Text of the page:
The human brain is a miraculous organ. Neurons and synapses firing so quickly, processing so much in the tiniest fractions of a second that even the most powerful of computers still have not matched its complex computing capability (even if IBM’s Watson can kick the best human butt at chess and Jeopardy). Together with your experience, your brain can be a powerful tool to avoid traps and tricks on the GMAT. That is, if you let it.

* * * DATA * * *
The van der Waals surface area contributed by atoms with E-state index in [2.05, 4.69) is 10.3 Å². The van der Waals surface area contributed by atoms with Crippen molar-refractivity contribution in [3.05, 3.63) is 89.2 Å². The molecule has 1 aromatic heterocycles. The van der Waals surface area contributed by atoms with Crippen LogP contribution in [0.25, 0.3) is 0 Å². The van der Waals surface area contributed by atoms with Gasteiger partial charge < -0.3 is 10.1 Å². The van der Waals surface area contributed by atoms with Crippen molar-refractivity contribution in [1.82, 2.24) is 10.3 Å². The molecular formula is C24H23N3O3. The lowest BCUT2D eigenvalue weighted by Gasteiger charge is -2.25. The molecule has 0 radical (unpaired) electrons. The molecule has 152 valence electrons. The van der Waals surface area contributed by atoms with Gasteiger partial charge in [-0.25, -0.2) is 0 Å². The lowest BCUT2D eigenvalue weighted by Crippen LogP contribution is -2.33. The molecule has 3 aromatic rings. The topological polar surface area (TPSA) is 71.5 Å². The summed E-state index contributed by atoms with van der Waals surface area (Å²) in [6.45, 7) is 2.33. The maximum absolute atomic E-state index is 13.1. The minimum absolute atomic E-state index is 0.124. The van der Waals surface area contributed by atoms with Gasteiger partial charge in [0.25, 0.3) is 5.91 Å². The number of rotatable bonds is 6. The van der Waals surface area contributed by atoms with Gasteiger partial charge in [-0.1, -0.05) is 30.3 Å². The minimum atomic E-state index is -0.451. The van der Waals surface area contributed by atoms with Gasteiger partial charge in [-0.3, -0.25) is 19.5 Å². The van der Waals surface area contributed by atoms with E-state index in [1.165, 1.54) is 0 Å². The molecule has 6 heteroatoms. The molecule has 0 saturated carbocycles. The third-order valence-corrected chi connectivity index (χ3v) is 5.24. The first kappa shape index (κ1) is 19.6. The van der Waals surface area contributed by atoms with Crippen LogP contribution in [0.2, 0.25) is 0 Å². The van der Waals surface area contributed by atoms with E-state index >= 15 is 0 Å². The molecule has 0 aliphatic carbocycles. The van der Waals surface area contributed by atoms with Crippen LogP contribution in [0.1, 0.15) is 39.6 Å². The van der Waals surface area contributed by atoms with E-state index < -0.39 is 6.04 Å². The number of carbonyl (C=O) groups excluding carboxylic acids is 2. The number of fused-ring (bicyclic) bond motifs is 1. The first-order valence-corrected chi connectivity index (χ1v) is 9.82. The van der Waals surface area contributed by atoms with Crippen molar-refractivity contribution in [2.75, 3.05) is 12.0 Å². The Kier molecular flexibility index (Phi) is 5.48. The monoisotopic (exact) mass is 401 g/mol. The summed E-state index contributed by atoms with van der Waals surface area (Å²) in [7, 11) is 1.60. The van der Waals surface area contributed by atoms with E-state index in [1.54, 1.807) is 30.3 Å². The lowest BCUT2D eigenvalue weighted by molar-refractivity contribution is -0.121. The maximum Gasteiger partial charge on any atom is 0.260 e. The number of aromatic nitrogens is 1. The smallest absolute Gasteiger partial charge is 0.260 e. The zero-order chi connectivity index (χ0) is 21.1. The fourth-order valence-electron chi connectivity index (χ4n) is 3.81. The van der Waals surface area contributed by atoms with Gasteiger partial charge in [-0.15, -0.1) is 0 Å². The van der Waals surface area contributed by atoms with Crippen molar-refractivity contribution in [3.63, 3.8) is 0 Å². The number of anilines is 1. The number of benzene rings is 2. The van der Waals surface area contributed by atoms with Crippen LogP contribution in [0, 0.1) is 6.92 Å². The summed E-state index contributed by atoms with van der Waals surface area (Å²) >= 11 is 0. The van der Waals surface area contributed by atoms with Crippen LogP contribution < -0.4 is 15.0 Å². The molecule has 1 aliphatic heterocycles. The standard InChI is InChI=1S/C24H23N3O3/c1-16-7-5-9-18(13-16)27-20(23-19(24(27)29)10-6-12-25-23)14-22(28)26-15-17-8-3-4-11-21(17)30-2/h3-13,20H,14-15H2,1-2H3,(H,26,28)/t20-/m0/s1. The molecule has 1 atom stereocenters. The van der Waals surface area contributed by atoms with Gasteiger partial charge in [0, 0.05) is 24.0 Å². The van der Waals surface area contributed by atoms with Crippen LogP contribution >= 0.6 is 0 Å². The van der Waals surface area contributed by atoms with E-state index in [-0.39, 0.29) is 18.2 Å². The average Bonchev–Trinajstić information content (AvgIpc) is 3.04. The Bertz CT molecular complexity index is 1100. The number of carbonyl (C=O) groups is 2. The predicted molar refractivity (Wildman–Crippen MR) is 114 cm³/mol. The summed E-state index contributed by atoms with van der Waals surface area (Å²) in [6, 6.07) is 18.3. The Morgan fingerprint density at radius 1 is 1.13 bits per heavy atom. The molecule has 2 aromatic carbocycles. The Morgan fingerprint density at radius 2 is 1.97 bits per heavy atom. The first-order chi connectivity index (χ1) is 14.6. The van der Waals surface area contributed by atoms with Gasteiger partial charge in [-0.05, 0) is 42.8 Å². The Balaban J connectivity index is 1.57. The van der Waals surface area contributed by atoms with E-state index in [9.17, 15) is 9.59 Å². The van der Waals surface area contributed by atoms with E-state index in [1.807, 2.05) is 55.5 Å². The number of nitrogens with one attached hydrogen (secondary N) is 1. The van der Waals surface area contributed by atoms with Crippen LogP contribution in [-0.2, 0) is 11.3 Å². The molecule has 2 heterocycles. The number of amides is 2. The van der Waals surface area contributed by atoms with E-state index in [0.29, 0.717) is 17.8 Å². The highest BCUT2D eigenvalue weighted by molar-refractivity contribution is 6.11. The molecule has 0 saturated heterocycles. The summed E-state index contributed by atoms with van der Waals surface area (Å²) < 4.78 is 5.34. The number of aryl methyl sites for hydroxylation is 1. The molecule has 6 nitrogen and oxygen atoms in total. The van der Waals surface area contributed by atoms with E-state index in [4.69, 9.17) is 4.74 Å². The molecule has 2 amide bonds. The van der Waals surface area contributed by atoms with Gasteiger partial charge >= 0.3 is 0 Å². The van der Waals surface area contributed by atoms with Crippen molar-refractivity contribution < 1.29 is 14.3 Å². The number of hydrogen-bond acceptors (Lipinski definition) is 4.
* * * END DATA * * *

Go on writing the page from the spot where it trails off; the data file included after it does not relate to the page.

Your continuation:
I tutor and teach and counsel hundreds of GMAT test-takers every year. And I’m consistently amazed by how often students ignore “warning signs” their brains are frantically trying to flag. I call these warning signs “mind bumps.” A mind bump occurs whenever you read something that, at first or second glance, strikes you as strange, odd, or nonsensical. Given that they’re almost always rooted in reading (just reading, not Reading Comprehension per se), these mind bumps are ubiquitous on the GMAT, occurring with enough regularity on both the Quant and Verbal that they should be used as a valuable tool to improve your score.